For European citizens, thinking about dengue fever as a threat to public health in Europe might seem irrelevant… Indeed, the World Health Organisation considers dengue as “the fastest progressing vector-borne disease with more than 100 countries and half of world population at risk for dengue", but most of the 390 million dengue virus infections occurring every year, of which nearly 100 million are symptomatic and approximately half a million require hospitalization globally each year (1)”, are reported from the subtropical areas of our planet (1). Most European citizen might think there is nothing to worry about if they are not traveling to the tropics. But unfortunately this may no longer be true.
Firstly, dengue affects European citizens in their faraway lands. When thinking about Europe, it is always good to remember that some of the European countries (primarily France, the UK, the Netherlands, and Portugal) have oversea territories in inter-tropical areas, mainly in the Caribbean and Latin America, and to a lesser extent in the Pacific and Indian Oceans. In these overseas territories, we observe a rapidly expanding geographic distribution of vector infestation despite ongoing control efforts. Four virus stereotypes are circulating which means that people could potentially be infected several times.
In addition, several indicators are on the rise and are pointing to a worsening situation: these include the frequency and magnitude of epidemics, the levels of hospitalization and the number of severe forms of dengue.
But more surprisingly, dengue also affects Europeans in their continental land, and this is mainly due to two factors: the increase in international travels and warmer climate. In terms of travels, surveys by The European Network on Imported Infectious Disease Surveillance (TropNetEurop) have indicated a stark rise in the number of travelers coming back home infected (2). The impact of warmer climate can be summarised by the views of Jing Helmersson, doctoral student at the Department of Public Health and Clinical Medicine at Umeå University, which give us a good picture of the risks for dengue in Europe: “Already today, the secondary dengue mosquito, Aedes albopictus, has established in the Mediterranean region. The primary dengue mosquito, Aedes aegypti, is on the verge of invading the southernmost parts of Europe [...] Large parts of Europe can suffer from the dreaded dengue fever unless climate change is attenuated. The mosquito that can transmit the disease needs a certain temperature and humidity to spread. The only safe way to prevent the spread of dengue fever is to prevent the establishment of mosquitoes that can carry the virus.”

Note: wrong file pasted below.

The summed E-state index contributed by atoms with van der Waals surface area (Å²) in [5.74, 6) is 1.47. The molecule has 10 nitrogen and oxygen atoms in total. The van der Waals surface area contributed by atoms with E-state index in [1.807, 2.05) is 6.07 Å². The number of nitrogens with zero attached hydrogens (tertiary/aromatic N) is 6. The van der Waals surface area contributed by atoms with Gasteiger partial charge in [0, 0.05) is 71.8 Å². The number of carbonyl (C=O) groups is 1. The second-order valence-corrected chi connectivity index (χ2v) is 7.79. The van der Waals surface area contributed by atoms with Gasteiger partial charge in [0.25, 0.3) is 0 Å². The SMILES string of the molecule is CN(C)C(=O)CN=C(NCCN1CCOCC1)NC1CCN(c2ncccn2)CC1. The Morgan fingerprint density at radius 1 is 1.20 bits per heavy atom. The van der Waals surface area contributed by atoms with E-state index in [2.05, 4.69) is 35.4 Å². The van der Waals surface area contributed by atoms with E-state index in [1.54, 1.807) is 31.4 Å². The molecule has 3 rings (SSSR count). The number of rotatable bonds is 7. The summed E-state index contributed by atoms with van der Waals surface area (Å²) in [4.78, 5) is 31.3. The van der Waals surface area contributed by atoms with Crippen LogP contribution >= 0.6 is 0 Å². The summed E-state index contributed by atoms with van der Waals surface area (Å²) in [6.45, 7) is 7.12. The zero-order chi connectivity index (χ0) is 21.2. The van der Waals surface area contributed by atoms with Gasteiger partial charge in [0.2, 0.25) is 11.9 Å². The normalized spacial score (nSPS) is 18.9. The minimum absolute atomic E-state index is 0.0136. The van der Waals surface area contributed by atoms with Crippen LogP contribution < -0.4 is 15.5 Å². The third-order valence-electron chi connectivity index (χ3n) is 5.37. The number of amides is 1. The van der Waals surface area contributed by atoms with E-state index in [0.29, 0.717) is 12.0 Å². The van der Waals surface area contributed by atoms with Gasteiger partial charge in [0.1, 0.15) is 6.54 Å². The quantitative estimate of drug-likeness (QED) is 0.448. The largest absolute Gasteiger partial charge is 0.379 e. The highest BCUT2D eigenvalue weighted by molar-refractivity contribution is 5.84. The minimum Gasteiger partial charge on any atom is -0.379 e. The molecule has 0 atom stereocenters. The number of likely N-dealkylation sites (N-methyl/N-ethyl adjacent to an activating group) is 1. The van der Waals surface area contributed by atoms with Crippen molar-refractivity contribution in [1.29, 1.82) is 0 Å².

Dengue is a rapidly spreading global disease and the chances of this becoming a regular threat in Europe or parts of Europe should not be underestimated. Let's not forget that there was a time when malaria was rampant in parts of London. High temperatures recorded in continental Europe in 2018 and in other recent years is one example of the many factors which will have important consequences for vector and disease prevalence, including the increase in the risk of dengue. The focus should now turn to improving the surveillance, understanding and preparadeness for these evolving threats.
World Health Organization. Dengue and Severe Dengue Fact Sheet No. 117. Available at: http://www.who.int/mediacentre/factsheets/fs117/en/. Accessed April 2018.
Diseases of Environmental and Zoonotic Origin Team, ECDC. Dengue worldwide: an overview of the current situation and the implications for Europe. Euro Surveill. 2007;12(25)
Seyler T, Grandesso F, Le Strat Y, Tarantola A, Depoortere E. Assessing the risk of importing dengue and chikungunya viruses to the European Union. Epidemics 2009 Sep;1(3):175-84.
"Warmer climate can give Europe dengue fever." Umeå universitet. ScienceDaily. ScienceDaily, 1 February 2018. https://www.sciencedaily.com/releases/2018/02/180201092227.htm
Images via the ECDC
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